When it said at the beginning of this story that "Katie’s father...is a physical manifestation of Order and Chaos," I presumed at first it meant that metaphorically. In fact, it means that Katie's father has the power to do things like arrange for the license plates of cars driving past her to convey the message that he has been trying unsuccessfully to contact her via text messages.
Her father challenges Katie with difficult and seemingly abstract questions about probability:
(quoted from Probabilitea)
His problem sets are always these abstract puzzles where she has to manipulate one probability distribution function to another using only an arbitrary—and, in her opinion, unfair and generally unhelpful—set of mathematical transformations.

But now, as he steers her towards working with her friend Jackson (who happens to be a physical manifestation of Life and Death) to thwart the plans of a gang of white supremacists, she finally understands why:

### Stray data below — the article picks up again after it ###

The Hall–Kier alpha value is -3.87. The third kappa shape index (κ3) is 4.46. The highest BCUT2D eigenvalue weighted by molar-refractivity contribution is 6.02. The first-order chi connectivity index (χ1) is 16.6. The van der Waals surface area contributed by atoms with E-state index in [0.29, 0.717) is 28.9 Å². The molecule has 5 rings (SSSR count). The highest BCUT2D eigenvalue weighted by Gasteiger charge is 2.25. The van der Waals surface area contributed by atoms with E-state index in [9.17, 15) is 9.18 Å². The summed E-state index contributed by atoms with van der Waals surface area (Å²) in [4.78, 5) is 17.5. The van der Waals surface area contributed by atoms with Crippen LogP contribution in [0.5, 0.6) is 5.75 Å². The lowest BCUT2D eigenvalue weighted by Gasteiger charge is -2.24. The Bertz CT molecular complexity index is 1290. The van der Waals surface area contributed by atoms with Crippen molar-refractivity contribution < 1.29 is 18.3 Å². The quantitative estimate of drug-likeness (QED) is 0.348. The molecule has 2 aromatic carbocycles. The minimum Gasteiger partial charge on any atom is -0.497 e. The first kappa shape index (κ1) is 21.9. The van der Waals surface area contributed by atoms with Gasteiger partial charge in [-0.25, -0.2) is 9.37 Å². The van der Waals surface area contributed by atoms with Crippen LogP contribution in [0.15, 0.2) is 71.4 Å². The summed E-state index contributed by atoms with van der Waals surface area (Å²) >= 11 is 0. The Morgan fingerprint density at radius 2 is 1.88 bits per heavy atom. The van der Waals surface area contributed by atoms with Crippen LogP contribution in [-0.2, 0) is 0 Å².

(quoted from Probabilitea)
Katie finally understands these endless problem sets she’s been solving for years. Her father has been drilling her for as long as she can remember on the various ways to manipulate order and chaos, always with the stern warning never to manipulate the real world in any way that materially affects anyone. He has also given her ever more ridiculously difficult math problems to solve. Put the two together and Katie can manipulate one set of realworld conditions into another. Not that her father has ever mentioned this to her. In particular, the solution to the first problem he asked her to solve by tomorrow sets up the conditions Jackson has asked for. Not only can Katie do what Jackson wants, she actually knows exactly how to do it. Well, at least in theory. If she’s solved that problem right.

Thanks to Gregory Cherlin who suggested I add this story to my database. It was published online in UNCANNY MAGAZINE ISSUE TWENTYEIGHT.